Labor Senator Sam Dastyari slams the wind back of financial advice laws in the Senate. Photo: Alex Ellinghausen Palmer United Party leader Clive Palmer has struck a deal with the Abbott government to wind back reforms to financial advice laws. Photo: Alex Ellinghausen
Super system could face revolutionary changesComment: Cormann can’t escape conflictsThe Pulse Live with Judith Ireland
The Abbott government has rescued its financial advice laws through an 11th hour deal with the Palmer United Party but the changes have drawn harsh criticism for increasing red tape and diminishing the rights of investors.
The regulations will allow financial planners associated with banks to continue to receive payments for directing customers towards the banks’ own products.
Finance Minister Mathias Cormann revealed in the Senate that the government had agreed with the balance-of-power senators to introduce further protections as a condition of their support for the unravelling of changes made under the previous Labor government.
It capped a tumultuous few days during which Labor tabled the government’s reforms against its wishes and Clive Palmer said negotiations with the Coalition were not taking place when they obviously were.
The deal, first reported by Fairfax Media on Tuesday, caught Labor and the Greens by surprise and saw them attempt to block the changes with a motion of disallowance in the Senate.
The final Senate vote of 31-34 for disallowance meant the attempt to strike down the changes failed.
Labor has argued its Future of Financial Advice reforms were aimed at stopping the kind of fraud that ruined the retirement plans of investors who sought the advice of the Commonwealth Bank’s financial services arm and lost their life savings.
In a letter from Mr Cormann to Mr Palmer, the government agreed to require financial advisers to act in the best interests of their client and prioritise their client’s interests ahead of their own.
It also requires advisers to disclose to clients any payments they receive from product providers, give clients the right to return financial products under a 14-day cooling-off period, and change instructions to their adviser if they experience a change in their circumstances.
The regulations also specify that any instructions to alter or review instructions must be in writing, signed by the client, and acknowledged by the client.
The government has also agreed to establish an “enhanced public register” of financial advisers, including employee advisers, which includes a record of each adviser’s credentials and status in the industry.
The head of the government’s financial system inquiry, David Murray, expressed dismay on Tuesday that there wasn’t already a public register of approved financial advisers.
His inquiry recommends a register and higher trading standards.
The chief executive of National Seniors, Michael O’Neill, said the deal would do nothing to help investors or fix problems in the industry.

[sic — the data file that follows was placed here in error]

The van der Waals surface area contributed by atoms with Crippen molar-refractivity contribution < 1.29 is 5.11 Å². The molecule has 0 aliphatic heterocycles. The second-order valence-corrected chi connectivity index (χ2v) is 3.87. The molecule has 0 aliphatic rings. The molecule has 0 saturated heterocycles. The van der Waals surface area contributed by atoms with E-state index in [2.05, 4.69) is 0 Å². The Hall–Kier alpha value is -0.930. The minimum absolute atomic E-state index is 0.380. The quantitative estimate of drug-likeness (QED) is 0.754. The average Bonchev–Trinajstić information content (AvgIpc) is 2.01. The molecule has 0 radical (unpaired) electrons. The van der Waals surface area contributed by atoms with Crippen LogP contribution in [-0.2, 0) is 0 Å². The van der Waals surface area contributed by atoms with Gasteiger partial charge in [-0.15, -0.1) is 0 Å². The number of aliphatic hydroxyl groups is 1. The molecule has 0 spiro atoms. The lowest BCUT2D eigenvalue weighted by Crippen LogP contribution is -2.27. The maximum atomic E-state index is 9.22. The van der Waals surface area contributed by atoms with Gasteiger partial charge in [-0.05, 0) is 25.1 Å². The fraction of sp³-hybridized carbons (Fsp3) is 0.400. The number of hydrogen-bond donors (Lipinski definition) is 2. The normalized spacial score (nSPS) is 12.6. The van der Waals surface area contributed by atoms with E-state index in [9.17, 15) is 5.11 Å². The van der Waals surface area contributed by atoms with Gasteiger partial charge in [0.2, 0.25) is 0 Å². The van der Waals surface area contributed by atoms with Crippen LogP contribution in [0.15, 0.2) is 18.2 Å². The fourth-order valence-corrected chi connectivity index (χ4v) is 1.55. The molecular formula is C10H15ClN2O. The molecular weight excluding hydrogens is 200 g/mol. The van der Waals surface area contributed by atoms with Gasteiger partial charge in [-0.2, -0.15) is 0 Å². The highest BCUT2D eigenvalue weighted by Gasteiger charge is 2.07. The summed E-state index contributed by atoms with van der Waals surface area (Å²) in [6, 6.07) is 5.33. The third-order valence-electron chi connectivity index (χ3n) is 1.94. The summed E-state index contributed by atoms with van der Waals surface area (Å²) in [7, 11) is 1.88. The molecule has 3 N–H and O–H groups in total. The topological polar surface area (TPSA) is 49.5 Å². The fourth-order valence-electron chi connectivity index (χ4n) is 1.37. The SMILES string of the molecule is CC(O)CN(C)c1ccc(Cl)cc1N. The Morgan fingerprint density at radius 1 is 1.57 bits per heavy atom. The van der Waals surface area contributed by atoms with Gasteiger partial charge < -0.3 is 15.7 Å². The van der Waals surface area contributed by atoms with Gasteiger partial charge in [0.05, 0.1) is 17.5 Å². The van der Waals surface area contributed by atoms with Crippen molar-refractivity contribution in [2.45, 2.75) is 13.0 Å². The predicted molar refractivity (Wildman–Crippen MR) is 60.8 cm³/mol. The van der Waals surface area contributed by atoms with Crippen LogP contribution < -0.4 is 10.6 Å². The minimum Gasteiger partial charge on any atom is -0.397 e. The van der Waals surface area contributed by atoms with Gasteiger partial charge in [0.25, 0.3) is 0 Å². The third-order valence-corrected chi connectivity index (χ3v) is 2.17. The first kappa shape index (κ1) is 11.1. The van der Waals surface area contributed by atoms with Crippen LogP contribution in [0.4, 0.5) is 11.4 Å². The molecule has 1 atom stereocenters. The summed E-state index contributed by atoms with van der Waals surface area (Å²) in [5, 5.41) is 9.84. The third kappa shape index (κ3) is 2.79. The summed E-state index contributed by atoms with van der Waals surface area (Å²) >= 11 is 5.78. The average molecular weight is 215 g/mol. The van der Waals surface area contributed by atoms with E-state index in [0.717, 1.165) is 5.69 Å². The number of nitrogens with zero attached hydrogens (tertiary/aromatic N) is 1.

“On the surface it adds nothing to the issue at all, except potentially another layer of red tape, which was the reason why the government made its changes to start with. This was a grubby deal and Clive Palmer has treated older Australians with contempt the way he’s dealt with this today,’’ he said.
Mr O’Neill on Wednesday expanded on his comments casting doubt over Mr Palmer’s claim that he was a friend to pensioners.
”I think they’ll be looking long and hard and wondering whether Mr Palmer is all that he claims to be,” he told ABC radio.
But Mr Palmer rejected suggestions he should have consulted with groups such as National Seniors.
”I’ve been dealing with banks for 40 years, and lobbyists and advisers,” Mr Palmer told ABC radio.
”I didn’t become a billionaire by listening to advisers tell me how to do it who don’t earn half as much.”
Treasurer Joe Hockey on Wednesday defended the changes, saying Labor’s protections were a red tape ”mess”.
The government’s changes reduced red tape by $200 million a year, he said.
”I see that as a good saving for consumers and at the same time they’re getting better regulation,” Mr Hockey told ABC radio.
Shadow treasurer Chris Bowen said Tuesday’s developments had ”humiliated” the government and let down consumers.
”We saw the chaos of Mathias Cormann being humiliated, forced to read a letter out into the parliament with Clive Palmer sitting in the Senate watching the deal that he’d done be implemented by insisting that Mathias Cormann read his letter out into the Hansard of the Senate,” Mr Bowen told ABC radio on Wednesday .
”I mean, for a government that said there would be no deals with minor parties under any political movement I lead, this just shows there’s no election promise he won’t break.”
Mr Bowen said the government’s changes to the FoFA regulations had scored a ”daily double” by reducing consumer protections from unscrupulous financial planners and increasing red tape.
”They’ve emasculated the requirement to work in the best interests of the client,” he said.
“They have wrecked it. They watered it down so far that it is, in our view, no where near as effective as it was under our administration and needs to be going forward.”
Opposition Leader Bill Shorten said Prime Minister Tony Abbott had put the interests of the Palmer United Party leader ahead of Australian investors.
Mr Abbott had promised not to deal with minor parties, he said. ”This is the mother of all backroom deals and it’s Australian investors and families who’ll pay for it,” Mr Shorten said.
The head of the Financial Services Council, John Brogden, said the amended regulations would make financial advice more accessible and affordable.
David Whiteley, of the Industry Super Association, said the changes would not prevent bonuses and other forms of conflicted remuneration being paid to financial advisers.
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